Thursday, April 12, 2012

On mail drops:

I gave up on my mail drops with my departure for California looming mere days away. I hastily slapped down the lid on the largest of the boxes and walked away from the mess littering my parents dining room. There were good intentions involved with these mail drops. Great intentions, really. Visions of hemp hearts and 8 grain breakfast cereal and wholesome nutritious meals had danced merrily through my head until my incompetency and inability to pack and plan efficiently left me a defeated and broken woman, plagued by pouches of chia seeds, remorse and self-loathing.
 I am now going to admit something that I find slightly humiliating: I have been planning these mail drops for months now. MONTHS. For whatever unknown reason, I find it far easier to move bags of groceries from room to room than I do to finalize itineraries and determine amounts. These piles of oats and seeds and grains and berries have been moved from my car, to my room in New Hampshire, to the kitchen in New Hampshire, back into my car, to my room, back into the kitchen, in my car again to Massachusetts, to my sister's bedroom and finally to my parent's dining room and sun room, where they now remain, scattered throughout my parent's house in piles that are directly proportionate to the amount of despair I felt when attempting to divvy them up at the time. This is the albatross round my neck. Procrastination and packages. I couldn't even sleep in a bed last night, because it was covered in mail drop food. I have tried over and over to figure what exactly makes such a straight-forward task so challenging for me, but none of my answers are really adequate.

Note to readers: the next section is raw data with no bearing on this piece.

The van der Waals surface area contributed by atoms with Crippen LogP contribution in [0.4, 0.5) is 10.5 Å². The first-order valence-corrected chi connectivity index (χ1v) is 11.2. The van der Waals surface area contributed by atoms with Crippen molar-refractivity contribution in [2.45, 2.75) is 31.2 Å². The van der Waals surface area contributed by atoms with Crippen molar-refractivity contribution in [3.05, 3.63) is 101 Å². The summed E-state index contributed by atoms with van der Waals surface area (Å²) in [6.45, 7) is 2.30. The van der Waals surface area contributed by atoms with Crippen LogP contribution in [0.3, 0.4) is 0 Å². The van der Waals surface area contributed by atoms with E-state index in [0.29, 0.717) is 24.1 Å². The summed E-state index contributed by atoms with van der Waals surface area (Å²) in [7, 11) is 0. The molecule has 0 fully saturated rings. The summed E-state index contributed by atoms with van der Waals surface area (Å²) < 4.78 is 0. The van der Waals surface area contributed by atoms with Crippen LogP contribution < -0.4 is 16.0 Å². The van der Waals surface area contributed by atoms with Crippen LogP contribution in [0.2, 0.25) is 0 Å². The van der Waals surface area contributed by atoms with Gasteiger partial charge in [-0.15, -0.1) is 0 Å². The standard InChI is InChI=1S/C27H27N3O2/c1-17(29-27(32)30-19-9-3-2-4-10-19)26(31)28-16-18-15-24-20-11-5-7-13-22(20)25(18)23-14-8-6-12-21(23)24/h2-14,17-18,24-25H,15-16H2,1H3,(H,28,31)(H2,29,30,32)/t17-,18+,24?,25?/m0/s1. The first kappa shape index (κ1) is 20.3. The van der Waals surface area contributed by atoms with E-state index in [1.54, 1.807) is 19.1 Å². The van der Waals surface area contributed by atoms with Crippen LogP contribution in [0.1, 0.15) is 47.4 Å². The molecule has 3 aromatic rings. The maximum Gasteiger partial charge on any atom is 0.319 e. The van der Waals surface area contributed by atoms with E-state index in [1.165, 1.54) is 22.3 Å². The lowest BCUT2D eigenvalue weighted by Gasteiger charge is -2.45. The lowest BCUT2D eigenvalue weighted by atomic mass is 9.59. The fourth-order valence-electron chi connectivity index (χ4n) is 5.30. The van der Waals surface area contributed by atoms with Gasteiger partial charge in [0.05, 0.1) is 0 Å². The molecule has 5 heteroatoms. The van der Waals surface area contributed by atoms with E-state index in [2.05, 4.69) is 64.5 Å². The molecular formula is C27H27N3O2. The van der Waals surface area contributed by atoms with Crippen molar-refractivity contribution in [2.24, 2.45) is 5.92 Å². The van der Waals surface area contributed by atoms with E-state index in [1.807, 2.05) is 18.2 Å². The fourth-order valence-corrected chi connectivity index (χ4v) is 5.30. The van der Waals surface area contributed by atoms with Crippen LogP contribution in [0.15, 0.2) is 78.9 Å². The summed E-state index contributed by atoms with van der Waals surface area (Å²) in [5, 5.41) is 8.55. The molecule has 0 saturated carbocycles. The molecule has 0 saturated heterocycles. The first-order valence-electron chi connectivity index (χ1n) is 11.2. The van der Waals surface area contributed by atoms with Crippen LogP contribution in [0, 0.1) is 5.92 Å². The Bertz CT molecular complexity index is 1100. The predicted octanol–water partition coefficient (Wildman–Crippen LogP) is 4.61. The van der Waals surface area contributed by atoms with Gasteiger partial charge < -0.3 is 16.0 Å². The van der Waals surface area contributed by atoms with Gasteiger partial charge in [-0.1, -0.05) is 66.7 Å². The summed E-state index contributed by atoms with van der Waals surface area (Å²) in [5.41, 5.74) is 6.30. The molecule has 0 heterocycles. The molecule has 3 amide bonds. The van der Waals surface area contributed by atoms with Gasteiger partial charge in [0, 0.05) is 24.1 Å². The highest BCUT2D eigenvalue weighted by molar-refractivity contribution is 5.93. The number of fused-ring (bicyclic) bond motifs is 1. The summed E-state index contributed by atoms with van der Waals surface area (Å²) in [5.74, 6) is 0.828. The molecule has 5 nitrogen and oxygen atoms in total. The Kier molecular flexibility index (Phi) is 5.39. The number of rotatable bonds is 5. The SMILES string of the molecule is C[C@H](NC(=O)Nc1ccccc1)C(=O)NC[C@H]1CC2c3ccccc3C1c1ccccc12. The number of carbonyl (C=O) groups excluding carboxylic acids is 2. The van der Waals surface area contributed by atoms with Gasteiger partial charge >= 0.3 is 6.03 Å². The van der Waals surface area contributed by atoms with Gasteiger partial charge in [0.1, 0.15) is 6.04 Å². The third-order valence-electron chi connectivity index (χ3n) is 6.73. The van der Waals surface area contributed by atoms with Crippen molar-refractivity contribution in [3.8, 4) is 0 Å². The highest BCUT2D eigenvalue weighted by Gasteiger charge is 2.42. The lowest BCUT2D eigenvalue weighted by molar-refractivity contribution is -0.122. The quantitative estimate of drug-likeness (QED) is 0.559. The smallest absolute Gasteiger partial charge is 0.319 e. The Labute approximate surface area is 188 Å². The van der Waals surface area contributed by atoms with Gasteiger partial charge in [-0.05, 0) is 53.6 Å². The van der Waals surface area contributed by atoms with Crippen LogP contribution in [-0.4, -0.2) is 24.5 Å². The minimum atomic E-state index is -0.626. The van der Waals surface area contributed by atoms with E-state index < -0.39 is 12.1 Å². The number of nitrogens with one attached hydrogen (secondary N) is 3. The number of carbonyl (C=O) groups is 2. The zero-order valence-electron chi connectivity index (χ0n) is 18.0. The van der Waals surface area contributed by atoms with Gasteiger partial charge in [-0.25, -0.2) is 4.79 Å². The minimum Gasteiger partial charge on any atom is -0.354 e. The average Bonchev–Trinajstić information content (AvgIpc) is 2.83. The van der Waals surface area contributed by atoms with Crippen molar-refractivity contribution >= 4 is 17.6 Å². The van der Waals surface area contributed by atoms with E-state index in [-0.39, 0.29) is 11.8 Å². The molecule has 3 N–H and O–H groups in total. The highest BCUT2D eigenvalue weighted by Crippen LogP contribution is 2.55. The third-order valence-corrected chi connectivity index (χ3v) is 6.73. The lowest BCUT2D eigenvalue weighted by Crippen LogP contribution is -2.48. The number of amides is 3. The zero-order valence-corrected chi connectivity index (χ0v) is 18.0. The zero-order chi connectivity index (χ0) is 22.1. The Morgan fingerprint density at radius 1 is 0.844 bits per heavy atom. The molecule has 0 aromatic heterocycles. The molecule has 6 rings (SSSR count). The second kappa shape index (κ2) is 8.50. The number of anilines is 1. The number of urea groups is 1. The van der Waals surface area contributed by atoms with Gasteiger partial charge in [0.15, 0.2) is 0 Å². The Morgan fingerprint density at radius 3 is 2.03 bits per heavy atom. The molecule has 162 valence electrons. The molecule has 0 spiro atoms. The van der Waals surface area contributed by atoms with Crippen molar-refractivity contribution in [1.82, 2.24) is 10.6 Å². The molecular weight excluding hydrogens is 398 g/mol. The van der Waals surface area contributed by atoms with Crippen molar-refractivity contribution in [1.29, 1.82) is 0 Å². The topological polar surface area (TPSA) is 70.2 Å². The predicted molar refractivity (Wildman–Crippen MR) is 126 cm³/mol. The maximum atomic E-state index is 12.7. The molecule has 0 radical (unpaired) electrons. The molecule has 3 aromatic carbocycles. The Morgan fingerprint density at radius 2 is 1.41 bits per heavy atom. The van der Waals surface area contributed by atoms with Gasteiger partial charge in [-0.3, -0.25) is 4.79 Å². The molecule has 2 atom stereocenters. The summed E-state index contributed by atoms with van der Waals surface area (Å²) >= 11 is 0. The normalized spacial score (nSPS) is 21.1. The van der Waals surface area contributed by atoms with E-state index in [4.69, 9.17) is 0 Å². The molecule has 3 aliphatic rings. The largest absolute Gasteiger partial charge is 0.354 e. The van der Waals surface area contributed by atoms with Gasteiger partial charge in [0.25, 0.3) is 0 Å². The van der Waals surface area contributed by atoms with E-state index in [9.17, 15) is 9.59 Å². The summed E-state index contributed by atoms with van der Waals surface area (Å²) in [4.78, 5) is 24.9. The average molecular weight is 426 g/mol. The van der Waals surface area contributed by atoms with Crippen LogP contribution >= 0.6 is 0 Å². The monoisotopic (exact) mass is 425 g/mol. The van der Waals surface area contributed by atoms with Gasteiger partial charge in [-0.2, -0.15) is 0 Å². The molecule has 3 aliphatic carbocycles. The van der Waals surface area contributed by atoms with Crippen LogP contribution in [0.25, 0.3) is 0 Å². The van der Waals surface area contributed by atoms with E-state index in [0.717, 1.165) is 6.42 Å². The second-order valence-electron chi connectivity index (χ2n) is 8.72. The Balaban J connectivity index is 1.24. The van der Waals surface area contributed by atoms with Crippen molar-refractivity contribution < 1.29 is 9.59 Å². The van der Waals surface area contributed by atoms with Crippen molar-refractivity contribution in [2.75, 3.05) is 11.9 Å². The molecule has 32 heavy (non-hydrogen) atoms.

Yeah... that's a bed under there.

It is partially the knowledge that each ziplock bag full of sickly sweet vanilla protein powder will soon meld its nauseating fragrance with that of pungent dehydrated beans until it overpowers the taste of every other item in my box, partially just sheer unyielding procrastination, and partly the pressure-cooker of emotions that I submerge myself in every time I return home to my parents that is causing me to flail in a morass of unresolved planning and unpacked dry goods. Both hikes I imagined mail drops proceeding with good intentions and methodical ease and instead found myself overwhelmed with frustration and franticness at the last minute. I'm not a precise and methodical person. This sort of planning is not my strong suit. And yet somehow I find myself drawn to it, attracted like a moth to flame by the promise of order and preparation, which then inevitably turns to complete chaos.

On the brighter side of things: at least this hike I'm not attempting to pack up and move out of an entire house in one day.


  1. I can picture every moment of your mail drop madness! Don't sweat it. You're out of time to stress, what's done is done. You're good at adapting anyways... So what if you have to indulge in bland, crappy food. You are on your way to experiencing an adventure some only dream about. Won't the incredible views and paths you will travel taste sweeter than anything? If you give me some info for a drop for you, I'll send you some gluttony, seriously!

    1. Haha that's great! I'll probably post my mail drop info next week... I won't hold you to it (although it would be amazing)...I appreciate even the offer!